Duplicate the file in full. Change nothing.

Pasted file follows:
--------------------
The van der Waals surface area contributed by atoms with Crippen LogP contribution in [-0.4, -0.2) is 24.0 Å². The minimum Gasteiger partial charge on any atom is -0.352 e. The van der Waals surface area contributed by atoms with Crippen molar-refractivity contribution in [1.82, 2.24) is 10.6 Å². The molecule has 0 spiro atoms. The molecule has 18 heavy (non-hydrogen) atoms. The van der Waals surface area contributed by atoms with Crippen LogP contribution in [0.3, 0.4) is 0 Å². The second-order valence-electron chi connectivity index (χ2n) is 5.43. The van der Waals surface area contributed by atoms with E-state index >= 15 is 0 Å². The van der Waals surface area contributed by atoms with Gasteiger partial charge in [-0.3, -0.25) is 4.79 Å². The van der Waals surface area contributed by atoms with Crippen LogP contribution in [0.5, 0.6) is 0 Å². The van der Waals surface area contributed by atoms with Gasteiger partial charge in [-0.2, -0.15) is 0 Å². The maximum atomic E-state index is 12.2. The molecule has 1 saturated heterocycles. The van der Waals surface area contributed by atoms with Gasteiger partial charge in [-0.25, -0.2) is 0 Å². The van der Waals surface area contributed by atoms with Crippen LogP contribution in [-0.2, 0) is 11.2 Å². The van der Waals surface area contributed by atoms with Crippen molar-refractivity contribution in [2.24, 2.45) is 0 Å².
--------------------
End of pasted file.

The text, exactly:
The van der Waals surface area contributed by atoms with Crippen LogP contribution in [-0.4, -0.2) is 24.0 Å². The minimum Gasteiger partial charge on any atom is -0.352 e. The van der Waals surface area contributed by atoms with Crippen molar-refractivity contribution in [1.82, 2.24) is 10.6 Å². The molecule has 0 spiro atoms. The molecule has 18 heavy (non-hydrogen) atoms. The van der Waals surface area contributed by atoms with Crippen LogP contribution in [0.3, 0.4) is 0 Å². The second-order valence-electron chi connectivity index (χ2n) is 5.43. The van der Waals surface area contributed by atoms with E-state index >= 15 is 0 Å². The van der Waals surface area contributed by atoms with Gasteiger partial charge in [-0.3, -0.25) is 4.79 Å². The van der Waals surface area contributed by atoms with Crippen LogP contribution in [0.5, 0.6) is 0 Å². The van der Waals surface area contributed by atoms with Gasteiger partial charge in [-0.2, -0.15) is 0 Å². The maximum atomic E-state index is 12.2. The molecule has 1 saturated heterocycles. The van der Waals surface area contributed by atoms with Gasteiger partial charge in [-0.25, -0.2) is 0 Å². The van der Waals surface area contributed by atoms with Crippen LogP contribution in [-0.2, 0) is 11.2 Å². The van der Waals surface area contributed by atoms with Crippen molar-refractivity contribution in [2.24, 2.45) is 0 Å².